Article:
The concept of the “medical home” has been kicking around since the 1960s, but how best to define the model for primary care is still the subject of intense debate. No matter how they precisely describe the model, however, many proponents say that information technology is vital to this patient-centered approach to care.

Three key technologies that support the model are electronic health records, personal health records and health information exchanges.

Under the medical home model, “A primary care physician is the orchestrator of care for individuals, especially for those with chronic diseases,” says Mitch Morris, M.D., national leader, health information technology for Deloitte Consulting, New York.

The model also calls for “bringing together all the different resources in the community to advance the wellness of an individual and the community,” he says. That means a primary care physician is the hub or “home,” carefully coordinating care with a team of specialists. “I.T. is the glue that holds it all together,” Morris says.

Paul Grundy, M.D., president of the Patient-Centered Primary Care Collaborative, a Washington-based group that advocates the medical home model, shares that view. “I.T. is really the key to supporting the doctor/patient relationship and making it more efficient, safer and more effective,” he says. “This is simply about restructuring the way health care is delivered to catch the efficiency of technology.”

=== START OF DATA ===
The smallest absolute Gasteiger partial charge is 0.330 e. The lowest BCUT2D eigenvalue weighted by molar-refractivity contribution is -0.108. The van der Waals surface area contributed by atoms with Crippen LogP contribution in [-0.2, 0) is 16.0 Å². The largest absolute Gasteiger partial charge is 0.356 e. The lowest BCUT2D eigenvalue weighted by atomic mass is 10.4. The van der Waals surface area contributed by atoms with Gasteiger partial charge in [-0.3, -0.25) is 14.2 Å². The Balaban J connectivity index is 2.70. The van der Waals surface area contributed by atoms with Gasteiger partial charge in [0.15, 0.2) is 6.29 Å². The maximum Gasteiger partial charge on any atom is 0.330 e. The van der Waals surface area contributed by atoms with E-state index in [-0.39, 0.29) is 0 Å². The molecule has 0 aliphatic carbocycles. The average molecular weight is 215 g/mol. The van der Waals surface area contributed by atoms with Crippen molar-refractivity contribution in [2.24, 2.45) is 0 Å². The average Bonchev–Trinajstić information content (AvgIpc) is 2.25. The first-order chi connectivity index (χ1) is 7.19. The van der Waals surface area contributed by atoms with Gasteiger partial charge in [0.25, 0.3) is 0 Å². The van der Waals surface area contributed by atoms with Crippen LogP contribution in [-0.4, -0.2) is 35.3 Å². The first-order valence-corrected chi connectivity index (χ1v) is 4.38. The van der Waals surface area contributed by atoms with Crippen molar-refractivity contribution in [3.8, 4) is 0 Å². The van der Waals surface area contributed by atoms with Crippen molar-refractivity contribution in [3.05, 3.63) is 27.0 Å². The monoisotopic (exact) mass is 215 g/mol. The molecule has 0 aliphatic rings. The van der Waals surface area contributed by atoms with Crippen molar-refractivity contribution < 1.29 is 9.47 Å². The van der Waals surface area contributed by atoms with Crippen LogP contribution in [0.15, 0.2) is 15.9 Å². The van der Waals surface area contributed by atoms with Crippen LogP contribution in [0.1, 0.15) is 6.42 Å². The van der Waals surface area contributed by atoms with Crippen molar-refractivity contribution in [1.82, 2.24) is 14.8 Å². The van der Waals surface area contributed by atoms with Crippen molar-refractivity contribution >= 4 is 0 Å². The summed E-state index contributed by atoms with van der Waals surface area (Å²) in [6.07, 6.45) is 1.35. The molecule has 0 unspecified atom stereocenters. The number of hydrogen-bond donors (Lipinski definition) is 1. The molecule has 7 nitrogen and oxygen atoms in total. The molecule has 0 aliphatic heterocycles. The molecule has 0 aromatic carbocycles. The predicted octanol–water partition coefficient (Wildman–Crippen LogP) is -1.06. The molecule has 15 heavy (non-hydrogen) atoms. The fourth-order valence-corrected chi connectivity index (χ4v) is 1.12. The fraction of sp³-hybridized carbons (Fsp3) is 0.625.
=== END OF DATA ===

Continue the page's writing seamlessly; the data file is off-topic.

Grundy, who’s also director of health care transformation at IBM Corp, Armonk, N.Y., predicts that the federal government’s definition of “meaningful use” of electronic health records that will be used to determine who qualifies for Medicare and Medicaid EHR incentive payments likely will support goals very similar to those of the medical home model.

Many observers say that a missing link for achieving the goals of the medical home model is a new method of paying physicians that rewards them for keeping patients, especially the chronically ill, healthy and out of the hospital. But rather than wait for such a payment mechanism to go beyond experiments and become ubiquitous, a growing number of physician group practices are moving ahead with implementing elements of the model.

Those elements include using EHRs equipped with decision support, providing PHRs with patient self-monitoring features and enabling data exchange among primary care physicians and specialists involved in a team approach to treatment.

To read a feature story on I.T. and the medical home model, click here.

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